It takes some time and effort, but time and effort don’t cost a dime. Well, at least effort doesn’t cost a dime. Time is free-ish, but it does not come in abundance to a small family with two little people, a 24/7 on-call civilian job, a part-time military obligation that sometimes ends up being slightly more than part-time, university, and a start-up side hustle. We try and make the most of the time we’ve got.
And as it happens, we don’t have much time at all. Here it is one month (maaaaaayyyybe a little more than a month) after I started writing this post, and I’ve got maybe 30% of the floor scraped and prepped for some sealant. In my defense I also had arthroscopic surgery in one shoulder at the end of March… an event that deserves its own post when considering how in-tune little kids are to us parents when we are in pain.
We decided on no stain for the bare concrete. It’s easy enough to go back and add some color later on, but it would be a nightmare to try and re-stain concrete if we wind up not happy with the color. We’d likely have to lay down an epoxy finish or just do all-new flooring, so we will begin with a little caution and take baby steps toward the end product.
Now, I know just one week ago (plus one month, sheesh) I conceded, in writing, to using an all-in-one counter-top refinishing kit… but hear me out. I had to at least try on my own, you know what I mean? Of course you do!
I took one corner of the counter and vacated it of all devices. I then applied several coats of white patio/garage floor paint. It is supposed to cure into a very durable surface that is not as prone to chipping or cracking, but I guess we will see.
In retrospect I should have peeled up the rough black paint left by the previous owners to restore a mostly-smooth finish. On the other hand, I spared myself from having to see whatever it was they were trying to hide in the first place.
In the interest of total disclosure… I actually started this when we first moved in back in January, I just never finished it. By now, I imagine the paint is probably completely cured. This is important if you are going to apply a finish with solvents that could wreak havoc on uncured paint, like lacquer. On the other hand, if you like the texture of alligator skin then have at it. Slap on some lacquer and let it do its thing. You’ll have a non-slip counter in no time.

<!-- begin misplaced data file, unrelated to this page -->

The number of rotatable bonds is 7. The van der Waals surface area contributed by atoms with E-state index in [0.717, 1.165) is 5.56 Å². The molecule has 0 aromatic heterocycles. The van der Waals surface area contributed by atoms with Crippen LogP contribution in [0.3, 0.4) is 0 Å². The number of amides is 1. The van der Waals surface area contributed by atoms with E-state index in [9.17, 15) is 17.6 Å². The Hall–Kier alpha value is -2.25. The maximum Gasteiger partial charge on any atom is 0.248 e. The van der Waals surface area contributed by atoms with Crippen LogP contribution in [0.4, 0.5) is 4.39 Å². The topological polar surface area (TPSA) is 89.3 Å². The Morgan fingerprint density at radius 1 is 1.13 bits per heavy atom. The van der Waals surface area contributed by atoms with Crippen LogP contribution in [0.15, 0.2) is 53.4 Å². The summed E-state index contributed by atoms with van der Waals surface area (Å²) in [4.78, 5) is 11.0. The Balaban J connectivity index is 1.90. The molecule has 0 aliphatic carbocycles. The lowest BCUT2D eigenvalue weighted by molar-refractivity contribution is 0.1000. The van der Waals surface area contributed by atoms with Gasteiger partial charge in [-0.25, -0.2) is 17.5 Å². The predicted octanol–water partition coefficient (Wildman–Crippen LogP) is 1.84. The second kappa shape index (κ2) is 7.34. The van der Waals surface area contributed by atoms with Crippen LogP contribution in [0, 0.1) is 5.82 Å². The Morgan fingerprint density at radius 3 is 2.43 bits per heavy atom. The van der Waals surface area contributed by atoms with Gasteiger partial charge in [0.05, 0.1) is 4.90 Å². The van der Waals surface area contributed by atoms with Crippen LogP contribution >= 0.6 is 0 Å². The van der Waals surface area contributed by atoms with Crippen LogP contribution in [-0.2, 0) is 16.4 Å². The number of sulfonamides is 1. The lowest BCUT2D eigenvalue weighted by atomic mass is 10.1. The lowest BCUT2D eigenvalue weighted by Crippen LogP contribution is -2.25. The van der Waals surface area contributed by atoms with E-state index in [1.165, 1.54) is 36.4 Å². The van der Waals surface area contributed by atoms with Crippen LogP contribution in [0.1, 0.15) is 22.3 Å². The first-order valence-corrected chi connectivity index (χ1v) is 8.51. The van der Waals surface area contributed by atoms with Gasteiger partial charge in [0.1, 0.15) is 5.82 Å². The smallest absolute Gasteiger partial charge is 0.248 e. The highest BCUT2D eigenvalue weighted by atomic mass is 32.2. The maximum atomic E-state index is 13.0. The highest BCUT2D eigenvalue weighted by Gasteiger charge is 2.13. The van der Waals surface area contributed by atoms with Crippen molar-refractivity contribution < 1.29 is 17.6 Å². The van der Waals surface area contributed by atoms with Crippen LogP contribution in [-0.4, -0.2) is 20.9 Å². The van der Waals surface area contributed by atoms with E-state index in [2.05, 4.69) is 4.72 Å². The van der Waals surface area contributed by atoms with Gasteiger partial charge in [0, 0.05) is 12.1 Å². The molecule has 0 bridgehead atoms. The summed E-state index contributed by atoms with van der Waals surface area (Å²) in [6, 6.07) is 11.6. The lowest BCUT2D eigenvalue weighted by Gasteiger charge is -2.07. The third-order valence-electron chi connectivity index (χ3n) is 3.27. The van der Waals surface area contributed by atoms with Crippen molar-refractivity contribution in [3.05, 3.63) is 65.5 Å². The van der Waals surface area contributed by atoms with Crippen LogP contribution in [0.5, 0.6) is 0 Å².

I opted for my favorite finish. I applied several coats of full-gloss polyurethane over the paint to form a filmy protective layer that would add some sheen, but not before researching the potential for contamination by the toxic chemicals found in polyurethane. Even though it might actually help them to last for quite a while longer and protect them from the elements, no one actually wants polyurethane in their peanut-butter-and-jelly sandwiches, right?
Well, I was glad to learn that most of the toxins are actually contained in the solvents used to maintain polyurethane’s liquid form during application. After these solvents evaporate, the polyurethane starts to cure by cross-linking molecules and forming a nearly-solid blanket of plastic. Now, I would not recommend preparing foods directly on the counters to begin with, regardless of the finish, but should someone do so, and also happen to peel up the polyurethane finish and embed a slice of it deeply into a chicken leg, I am confident that it will only kill the taste of the poultry and not the person doing the tasting.
If it cures well, looks good, and will stand as an acceptable interim counter-top finish, then I will do the rest of the counters identically and save about $190.
Why waste a ton of cash on cheap paper cabinets? A polished-up doodie, after all, is still just a doodie. That’s my two cents.
ONE MONTH LATER: polyurethane was a bad idea. It yellows predictably when it gets too much sun, but it yellows disgustingly so on white countertops. It looks like my counters are glazed with plastic urine. My mistake. At least now I know that the all-in-one stuff is worth a try.
So much more has changed in the past month that I will need to do a follow-up relatively soon. Like, within the week. That is my intent, even if it never materializes.